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I have two TuxScreens, with 2 serial ports each, plus a couple embedded Atmel AVR-based boards, each with serial ports. I keep them all locked away in a server closet during development, because if I leave any interesting-looking projects out in the open, my daughter will toddle over and rip them apart, pulling out wires, carrying them off, etc. I was using a PC for serial communications and constantly switching its two serial ports around, but this quickly became unbearable and so I trotted down to WeirdStuff and bought an ancient TerminalServer for $50.

The first thing I had to do was change /etc/inittab to launch the serial getty at 38400, since the old UARTs on the terminal server quickly revealed their inability to handle 115200 (framing errors, garbage chars). No prob.

I had a while ago gotten a hint from the TuxScreen mailing list that I could flash kernels over NFS, simply by mounting my development tree from the tux, and doing a "cat tuxscreen-kernel > /dev/mtdblock1". Much rejoicing and kernel hacking ensued, as I no longer had to deal with blob, slow serial comms, and uuencoded files. Flashing new kernels is now totally painless.

So I edited buildroot-tux/sources/linux.config to use 38400 instead of 115200 for serial comms, rebuilt the kernel, and flashed it. All good, now my console and kernel boot messages were showing up fine via telnet at 38400.

Finally, I had to hack the blob BootLoader to use 38400 baud too. This was easy: I grabbed the http://www.tuxscreen.net/download/v0.4/buildroot-tux.tar.gz and built it. I hacked the blob (2.0.4) to change the default terminal and download speeds to 38k4 instead of 115k2, rebuilt, and held my breath while re-blob'ing (cat tuxscreen-blob > /dev/mtdblock0). The tux booted just fine with the 38400 blob.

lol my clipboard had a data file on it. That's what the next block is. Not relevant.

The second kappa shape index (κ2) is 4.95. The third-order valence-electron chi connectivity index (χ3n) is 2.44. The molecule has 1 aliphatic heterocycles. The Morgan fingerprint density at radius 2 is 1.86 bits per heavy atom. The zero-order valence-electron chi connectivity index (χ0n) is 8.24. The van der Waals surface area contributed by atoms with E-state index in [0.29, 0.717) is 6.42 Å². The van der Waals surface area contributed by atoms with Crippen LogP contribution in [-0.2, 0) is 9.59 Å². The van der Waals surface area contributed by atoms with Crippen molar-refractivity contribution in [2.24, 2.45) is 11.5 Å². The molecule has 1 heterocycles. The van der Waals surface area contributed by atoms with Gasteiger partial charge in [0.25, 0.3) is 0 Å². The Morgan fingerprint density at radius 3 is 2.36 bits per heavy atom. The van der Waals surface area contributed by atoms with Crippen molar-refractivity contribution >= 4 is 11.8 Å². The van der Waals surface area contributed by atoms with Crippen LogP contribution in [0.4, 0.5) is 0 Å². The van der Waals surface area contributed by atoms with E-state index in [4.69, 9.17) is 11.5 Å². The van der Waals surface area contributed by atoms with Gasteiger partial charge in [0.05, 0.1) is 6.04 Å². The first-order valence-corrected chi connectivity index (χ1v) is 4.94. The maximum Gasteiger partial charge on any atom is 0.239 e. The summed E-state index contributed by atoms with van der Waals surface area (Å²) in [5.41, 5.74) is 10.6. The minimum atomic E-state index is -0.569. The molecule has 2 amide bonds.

I have my kernels configured to use the SysReq key, so I then changed the terminal server port to pass the "break" signal through. All was now well, I could remotely un-wedge or reboot the tuxes, get boot messages, and have a root console. All done, except....

Using the terminal server left me with no way to re-flash jffs images (what blob calls a "ramdisk"). I can't just write to the mtdblock2 device while it is mounted (I don't know exactly what would happen, but, I'm pretty sure that, as Harold Ramis said in Ghostbusters, "it would be bad"). PivotRoot would probably work (just unmount the flash after the thing pivot-roots), but I haven't tried that yet. Besides, I needed something that would work with my other embedded gadgets that have bootloaders on 'em, too.

So I decided to find some way to upload an ascii-encoded file from within an interactive telnet session.

How I solved this is described here, along with its source code: http://www.246gt.com:8030/projects/tuxscreen/hacktelnet

To summarize in case that site is too slow or down: There are probably much better ways do to this (i.e. kermit, etc.). But what I did was to hack busybox telnet to accept 2 filenames on the command line, and, via an escape command, dump them to the open network socket descriptor. That's all.

Yes, it's slow at 38400, but it works.

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